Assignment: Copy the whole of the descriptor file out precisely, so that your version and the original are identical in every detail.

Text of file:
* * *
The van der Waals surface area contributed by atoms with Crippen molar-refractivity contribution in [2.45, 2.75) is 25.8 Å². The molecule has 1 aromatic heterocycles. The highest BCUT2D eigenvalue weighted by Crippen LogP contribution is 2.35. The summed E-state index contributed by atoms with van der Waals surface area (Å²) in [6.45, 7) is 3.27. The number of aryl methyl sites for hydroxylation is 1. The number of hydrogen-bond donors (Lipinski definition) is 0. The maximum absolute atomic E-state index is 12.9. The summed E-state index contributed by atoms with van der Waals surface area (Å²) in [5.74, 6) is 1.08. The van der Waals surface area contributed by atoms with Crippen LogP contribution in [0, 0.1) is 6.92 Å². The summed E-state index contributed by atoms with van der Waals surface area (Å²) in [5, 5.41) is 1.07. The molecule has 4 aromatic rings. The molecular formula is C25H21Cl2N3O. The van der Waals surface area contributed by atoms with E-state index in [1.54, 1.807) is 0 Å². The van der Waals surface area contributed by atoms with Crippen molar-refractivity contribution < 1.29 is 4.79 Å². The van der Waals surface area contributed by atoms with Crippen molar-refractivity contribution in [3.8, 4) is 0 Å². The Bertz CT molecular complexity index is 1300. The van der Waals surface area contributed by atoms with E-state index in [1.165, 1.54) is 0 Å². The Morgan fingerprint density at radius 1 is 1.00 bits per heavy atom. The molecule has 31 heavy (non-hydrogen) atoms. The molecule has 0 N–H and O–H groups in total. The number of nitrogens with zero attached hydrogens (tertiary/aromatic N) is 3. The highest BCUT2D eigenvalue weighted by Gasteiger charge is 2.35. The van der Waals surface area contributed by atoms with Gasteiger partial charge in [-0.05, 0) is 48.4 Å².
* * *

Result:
The van der Waals surface area contributed by atoms with Crippen molar-refractivity contribution in [2.45, 2.75) is 25.8 Å². The molecule has 1 aromatic heterocycles. The highest BCUT2D eigenvalue weighted by Crippen LogP contribution is 2.35. The summed E-state index contributed by atoms with van der Waals surface area (Å²) in [6.45, 7) is 3.27. The number of aryl methyl sites for hydroxylation is 1. The number of hydrogen-bond donors (Lipinski definition) is 0. The maximum absolute atomic E-state index is 12.9. The summed E-state index contributed by atoms with van der Waals surface area (Å²) in [5.74, 6) is 1.08. The van der Waals surface area contributed by atoms with Crippen LogP contribution in [0, 0.1) is 6.92 Å². The summed E-state index contributed by atoms with van der Waals surface area (Å²) in [5, 5.41) is 1.07. The molecule has 4 aromatic rings. The molecular formula is C25H21Cl2N3O. The van der Waals surface area contributed by atoms with E-state index in [1.54, 1.807) is 0 Å². The van der Waals surface area contributed by atoms with Crippen molar-refractivity contribution < 1.29 is 4.79 Å². The van der Waals surface area contributed by atoms with Crippen molar-refractivity contribution in [3.8, 4) is 0 Å². The Bertz CT molecular complexity index is 1300. The van der Waals surface area contributed by atoms with E-state index in [1.165, 1.54) is 0 Å². The Morgan fingerprint density at radius 1 is 1.00 bits per heavy atom. The molecule has 31 heavy (non-hydrogen) atoms. The molecule has 0 N–H and O–H groups in total. The number of nitrogens with zero attached hydrogens (tertiary/aromatic N) is 3. The highest BCUT2D eigenvalue weighted by Gasteiger charge is 2.35. The van der Waals surface area contributed by atoms with Gasteiger partial charge in [-0.05, 0) is 48.4 Å².